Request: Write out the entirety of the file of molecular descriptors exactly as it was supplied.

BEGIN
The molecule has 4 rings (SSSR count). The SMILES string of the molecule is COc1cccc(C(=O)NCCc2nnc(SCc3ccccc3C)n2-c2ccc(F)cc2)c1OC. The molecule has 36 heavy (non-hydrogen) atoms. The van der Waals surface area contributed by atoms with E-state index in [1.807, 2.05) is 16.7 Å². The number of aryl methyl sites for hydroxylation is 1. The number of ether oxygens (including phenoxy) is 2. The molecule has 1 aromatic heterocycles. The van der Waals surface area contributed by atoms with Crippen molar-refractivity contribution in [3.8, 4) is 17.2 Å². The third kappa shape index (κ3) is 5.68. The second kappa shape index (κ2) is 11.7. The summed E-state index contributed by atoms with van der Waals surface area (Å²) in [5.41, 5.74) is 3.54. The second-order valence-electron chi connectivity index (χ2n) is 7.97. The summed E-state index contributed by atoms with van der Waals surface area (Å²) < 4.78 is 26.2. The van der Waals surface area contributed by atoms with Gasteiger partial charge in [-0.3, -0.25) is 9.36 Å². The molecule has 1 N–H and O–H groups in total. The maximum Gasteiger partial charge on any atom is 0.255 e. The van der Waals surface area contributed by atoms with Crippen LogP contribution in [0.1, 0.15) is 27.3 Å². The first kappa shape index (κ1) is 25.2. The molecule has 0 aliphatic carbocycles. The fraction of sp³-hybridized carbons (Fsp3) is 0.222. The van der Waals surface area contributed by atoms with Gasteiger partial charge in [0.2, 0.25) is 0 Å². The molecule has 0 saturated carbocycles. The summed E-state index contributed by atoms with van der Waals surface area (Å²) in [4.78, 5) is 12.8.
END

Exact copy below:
The molecule has 4 rings (SSSR count). The SMILES string of the molecule is COc1cccc(C(=O)NCCc2nnc(SCc3ccccc3C)n2-c2ccc(F)cc2)c1OC. The molecule has 36 heavy (non-hydrogen) atoms. The van der Waals surface area contributed by atoms with E-state index in [1.807, 2.05) is 16.7 Å². The number of aryl methyl sites for hydroxylation is 1. The number of ether oxygens (including phenoxy) is 2. The molecule has 1 aromatic heterocycles. The van der Waals surface area contributed by atoms with Crippen molar-refractivity contribution in [3.8, 4) is 17.2 Å². The third kappa shape index (κ3) is 5.68. The second kappa shape index (κ2) is 11.7. The summed E-state index contributed by atoms with van der Waals surface area (Å²) in [5.41, 5.74) is 3.54. The second-order valence-electron chi connectivity index (χ2n) is 7.97. The summed E-state index contributed by atoms with van der Waals surface area (Å²) < 4.78 is 26.2. The van der Waals surface area contributed by atoms with Gasteiger partial charge in [-0.3, -0.25) is 9.36 Å². The molecule has 1 N–H and O–H groups in total. The maximum Gasteiger partial charge on any atom is 0.255 e. The van der Waals surface area contributed by atoms with Crippen LogP contribution in [0.1, 0.15) is 27.3 Å². The first kappa shape index (κ1) is 25.2. The molecule has 0 aliphatic carbocycles. The fraction of sp³-hybridized carbons (Fsp3) is 0.222. The van der Waals surface area contributed by atoms with Gasteiger partial charge in [0.2, 0.25) is 0 Å². The molecule has 0 saturated carbocycles. The summed E-state index contributed by atoms with van der Waals surface area (Å²) in [4.78, 5) is 12.8.